Your therapist can help you recognize your own strength and resilience as you deal with your loss. In turn, you can begin to understand the ways your grief has shaped you into a new person and take advantage of these changes to create a better life for yourself in the future.

For you, this might mean finding a new sense of purpose, creating routines to manage your grief in the future, or providing you with a space to celebrate your loved ones rather than simply grieve their loss. No matter what you need, your therapist can help you with it, shaping your new narrative to carry you through life with your head held high.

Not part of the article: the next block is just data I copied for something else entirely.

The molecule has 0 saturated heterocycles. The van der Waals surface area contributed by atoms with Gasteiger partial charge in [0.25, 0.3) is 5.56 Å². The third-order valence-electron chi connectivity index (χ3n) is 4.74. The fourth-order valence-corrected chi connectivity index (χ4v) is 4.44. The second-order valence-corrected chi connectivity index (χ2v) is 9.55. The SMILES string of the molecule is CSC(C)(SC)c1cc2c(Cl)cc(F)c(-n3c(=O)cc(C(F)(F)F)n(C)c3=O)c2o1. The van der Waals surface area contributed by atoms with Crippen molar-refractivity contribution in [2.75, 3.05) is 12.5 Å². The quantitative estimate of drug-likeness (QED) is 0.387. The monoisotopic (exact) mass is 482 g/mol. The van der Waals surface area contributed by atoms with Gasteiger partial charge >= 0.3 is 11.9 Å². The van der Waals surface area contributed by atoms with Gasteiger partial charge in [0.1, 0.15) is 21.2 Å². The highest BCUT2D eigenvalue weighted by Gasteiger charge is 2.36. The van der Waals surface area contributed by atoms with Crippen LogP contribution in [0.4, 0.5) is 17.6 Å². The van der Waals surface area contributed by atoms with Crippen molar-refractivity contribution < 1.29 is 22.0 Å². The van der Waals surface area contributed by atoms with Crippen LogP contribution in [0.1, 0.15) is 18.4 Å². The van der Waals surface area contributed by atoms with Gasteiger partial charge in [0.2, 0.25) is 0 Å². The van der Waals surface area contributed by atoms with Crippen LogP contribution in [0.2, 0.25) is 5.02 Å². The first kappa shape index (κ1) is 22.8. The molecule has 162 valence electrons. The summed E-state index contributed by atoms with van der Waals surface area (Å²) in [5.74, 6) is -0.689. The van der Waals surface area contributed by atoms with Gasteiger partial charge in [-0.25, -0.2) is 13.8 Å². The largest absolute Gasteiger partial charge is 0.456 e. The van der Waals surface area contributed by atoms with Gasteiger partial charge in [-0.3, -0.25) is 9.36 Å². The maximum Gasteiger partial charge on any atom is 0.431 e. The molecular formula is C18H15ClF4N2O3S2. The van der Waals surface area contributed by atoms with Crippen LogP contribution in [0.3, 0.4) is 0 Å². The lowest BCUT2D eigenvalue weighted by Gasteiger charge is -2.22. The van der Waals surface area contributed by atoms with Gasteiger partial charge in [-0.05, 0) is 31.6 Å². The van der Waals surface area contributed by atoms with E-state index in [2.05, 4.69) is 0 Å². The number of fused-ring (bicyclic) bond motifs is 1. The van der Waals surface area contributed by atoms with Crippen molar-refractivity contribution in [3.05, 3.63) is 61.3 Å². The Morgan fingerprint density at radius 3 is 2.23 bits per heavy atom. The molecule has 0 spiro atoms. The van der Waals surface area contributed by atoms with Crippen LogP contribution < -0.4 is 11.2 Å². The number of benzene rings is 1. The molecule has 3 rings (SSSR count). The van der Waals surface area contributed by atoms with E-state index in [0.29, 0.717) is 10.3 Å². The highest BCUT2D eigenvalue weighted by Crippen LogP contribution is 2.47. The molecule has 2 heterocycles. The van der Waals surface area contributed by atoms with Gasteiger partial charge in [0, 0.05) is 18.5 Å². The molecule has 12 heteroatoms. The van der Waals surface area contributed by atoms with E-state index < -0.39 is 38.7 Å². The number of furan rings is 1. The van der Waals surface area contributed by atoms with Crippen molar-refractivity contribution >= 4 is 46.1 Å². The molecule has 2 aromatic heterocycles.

Start Grief and Loss Therapy at Plus by APN

Plus by APN provides our clients with a comprehensive suite of mental health services to overcome their challenges and achieve recovery. If you’d like to start grief and loss therapy with one of our expert providers, reach out to our team today by calling us at 424.644.6486 or by filling out our online contact form for more information.


  • “Depression.” National Institute of Mental Health, U.S. Department of Health and Human Services, www.nimh.nih.gov/health/topics/depression. Accessed 24 May 2024.
  • Elisabeth Kübler-Ross & David Kessler Five Stages of Grief, grief.com/images/pdf/5%20Stages%20of%20Grief.pdf. Accessed 25 May 2024.